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Thread: Man builds 100 mpg engine using 200-year-old technology

  1. #1
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    Man builds 100 mpg engine using 200-year-old technology

    Yes, I know... it's FOX news, but i think it maybe a legit story.

    Josh "Mac" MacDowell of San Antonio Texas had a brilliant idea. He took a Stirling engine, a type of engine developed 200 years ago, and added some 21st-century technology to it. The result is a hybrid electric car so efficient that you never have to stop to recharge, reports Houston's KHOU11.

    The centerpiece of MacDowell's innovation is the Stirling engine, which was created in 1816. The closed-cycle air engine uses the expansion of hot air and the compression of cold air to generate the power needed to drive an engine. Unlike steam engines which utilize a similar principal, the Stirling engine has an internal regenerative heat exchanger that keeps the hot and cold air at the correct temperature. This recycling feature boosts the engine's efficiency to a whopping 50 percent. For comparison, a standard internal combustion engine operates only at 14 percent efficiency.

    Click here for video of MacDowell's creation

    Though mechanically sound, the Stirling engine never caught on in the 1800s, with most businesses choosing to use steam engines for their industrial applications. NASA even experimented with the engine in the early 1980's, and was able to achieve 54 miles per gallon, but the Space Agency never went any further with the technology. MacDowell borrowed one of these Stirling engines from NASA and began experimenting with it to see if he could use the regenerative engine with 21st-century automotive know-how.

    MacDowell coupled the engine with existing hybrid technology, creating a system that will deliver 58 miles per gallon to a Ford F-150 and at least 100 miles per gallon in a smaller SUV. In his model, the Stirling engine runs at a fixed RPM generating electricity that is used to charge the batteries, which drive motors that propel the vehicle.

    Using this thermopile technology, a Stirling-powered vehicle can drive at highway speeds without having to recharge. MacDowell also redesigned the Stirling engine to have the dimensions and appearance of a standard four-cylinder engine, making it compatible with existing automobiles. His idea was so brilliant that Texas A&M University became involved in the project, providing MacDowell with technical expertise and a testing environment to aid in the development of the engine.

    To showcase his original engine, MacDowell intends to drive an SUV across the country on less than 40 gallons of gasoline. He also plans to submit his laboratory findings to the Texas Transportation Institute, which will verify his 100 miles per gallon claims. Once proven and tested, MacDowell believes his idea will revolutionize the hybrid engine industry leading to the eventual end of the internal combustion engine. Source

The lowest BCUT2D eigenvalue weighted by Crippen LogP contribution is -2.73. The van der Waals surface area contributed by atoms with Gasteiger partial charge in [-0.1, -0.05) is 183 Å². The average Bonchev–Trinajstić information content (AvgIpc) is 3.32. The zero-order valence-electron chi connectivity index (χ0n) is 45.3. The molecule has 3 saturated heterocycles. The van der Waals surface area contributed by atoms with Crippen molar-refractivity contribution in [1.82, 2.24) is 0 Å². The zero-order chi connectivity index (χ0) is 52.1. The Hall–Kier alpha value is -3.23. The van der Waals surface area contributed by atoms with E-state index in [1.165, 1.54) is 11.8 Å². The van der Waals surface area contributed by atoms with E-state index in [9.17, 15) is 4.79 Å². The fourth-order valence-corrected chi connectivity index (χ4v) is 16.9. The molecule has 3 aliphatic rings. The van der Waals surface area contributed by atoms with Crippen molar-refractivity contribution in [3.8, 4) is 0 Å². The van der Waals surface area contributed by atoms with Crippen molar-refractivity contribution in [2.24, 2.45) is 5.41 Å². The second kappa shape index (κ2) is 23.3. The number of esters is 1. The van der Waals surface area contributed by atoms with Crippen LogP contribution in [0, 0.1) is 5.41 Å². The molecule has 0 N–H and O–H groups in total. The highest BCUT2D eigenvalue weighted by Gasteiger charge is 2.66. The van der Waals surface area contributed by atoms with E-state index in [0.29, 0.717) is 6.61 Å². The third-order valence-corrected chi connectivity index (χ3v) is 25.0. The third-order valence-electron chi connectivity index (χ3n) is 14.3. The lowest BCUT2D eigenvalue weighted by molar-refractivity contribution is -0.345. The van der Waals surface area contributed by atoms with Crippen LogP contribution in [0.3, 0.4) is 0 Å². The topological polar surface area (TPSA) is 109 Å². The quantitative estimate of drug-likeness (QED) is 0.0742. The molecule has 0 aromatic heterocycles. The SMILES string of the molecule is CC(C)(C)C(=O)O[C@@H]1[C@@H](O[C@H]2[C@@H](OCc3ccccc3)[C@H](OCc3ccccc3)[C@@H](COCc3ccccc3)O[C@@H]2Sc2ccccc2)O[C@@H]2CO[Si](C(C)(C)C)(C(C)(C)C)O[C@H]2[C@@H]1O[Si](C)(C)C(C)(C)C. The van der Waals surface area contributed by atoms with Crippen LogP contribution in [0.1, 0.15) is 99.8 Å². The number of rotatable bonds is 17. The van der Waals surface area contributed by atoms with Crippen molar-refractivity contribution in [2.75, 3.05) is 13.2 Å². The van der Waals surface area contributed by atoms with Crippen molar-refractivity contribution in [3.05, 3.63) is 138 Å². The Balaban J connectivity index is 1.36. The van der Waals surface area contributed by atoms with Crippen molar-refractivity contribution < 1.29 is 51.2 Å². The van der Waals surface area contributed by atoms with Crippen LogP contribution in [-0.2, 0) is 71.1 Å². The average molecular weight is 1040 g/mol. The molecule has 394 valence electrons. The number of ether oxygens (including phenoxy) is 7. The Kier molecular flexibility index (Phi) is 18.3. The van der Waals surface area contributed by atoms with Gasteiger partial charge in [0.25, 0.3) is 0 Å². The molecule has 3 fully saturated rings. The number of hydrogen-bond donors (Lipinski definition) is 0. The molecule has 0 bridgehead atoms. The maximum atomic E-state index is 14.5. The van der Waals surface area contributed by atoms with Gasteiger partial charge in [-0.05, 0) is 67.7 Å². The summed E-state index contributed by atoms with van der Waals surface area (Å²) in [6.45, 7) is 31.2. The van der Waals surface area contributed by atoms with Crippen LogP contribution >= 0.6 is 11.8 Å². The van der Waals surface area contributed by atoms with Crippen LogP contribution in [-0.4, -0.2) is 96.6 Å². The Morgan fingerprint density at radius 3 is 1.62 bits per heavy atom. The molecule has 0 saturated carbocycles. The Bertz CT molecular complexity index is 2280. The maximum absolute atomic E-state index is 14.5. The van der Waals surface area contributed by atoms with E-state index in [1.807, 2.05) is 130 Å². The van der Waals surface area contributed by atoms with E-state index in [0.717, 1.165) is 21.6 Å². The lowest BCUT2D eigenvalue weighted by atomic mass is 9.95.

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    let me guess..
    this will or might take place in about 100 years?
    give or take?
    more give than take...

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    I wouldn't at all be surprised by this either. Volkswagon just came out with a car that gets 261 miles per gallon (~110 kilometers per liter) not that long ago, but they act like it's some kind of super space technology and aren't even trying to mass-market it. It's apparently selling for $150,000 in Europe, according to this article: http://jalopnik.com/we-drove-the-261...aus-1482688104

    It's not even legal in the US because apparently there is a technicality in the laws (this is what I read online anyway) that requires certain proportions of things in the exhaust, that this car cannot accomplish due to its massive efficiency. So basically the car is so efficient that it's illegal in the US. At any rate it really is illegal here except in special circumstances, like the guys testing the car out in the article above.

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    I'm a Tesla fan. 89 mpg equivalent (https://www.fueleconomy.gov/feg/noframes/35980.shtml)

    And it will do 0-60 in like 2.8 seconds.

    Technology patented by Nicola Tesla (AC induction motor) in 1888 (https://teslauniverse.com/nikola-tes...ernating-motor)

    EDIT

    ... And depending on how you calculate the equivalence, you can get over 150 mpg (http://ecomodder.com/forum/256287-post18.html)

    EDIT 2

    ... And hyper-miling can also increase efficiency. Mr Spencer drove twice the range just by changing driving style. That puts the Model S at about 178 to 300 mpg.

    Quote Originally posted by https://transportevolved.com/2015/09/17/tesla-model-s-85-d-goes-550-miles-on-a-single-charge-but-wed-recommend-you-dont-try-it/
    But one Tesla Model S 85D owner by the name of Casey Spencer has just managed to break the record for the number of miles driven by a Tesla Model S 85D on a single charge by covering an astonishing 550 miles without running flat. That’s more than twice the vehicle’s rated range, representing an overall fuel economy of 140 watt-hours per mile (7.14 miles per kilowatt-hour).
    Last edited by lcam88, 16th June 2016 at 15:21.

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    There is actually quite a bit of innovative minds out there. This is worth watching.


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    NH3 or anhydrous ammonia has been used in internal combustion engines quite successfully for the past 80 years..... much like propane to use and an energy density higher than propane...basically a carrier for hydrogen.... the canadian government was petitioned vigorously back in the mid 80's to carry NH3 at the petro-canada fuel stations, but they would rather whore for big oil, as we all can plainly see.

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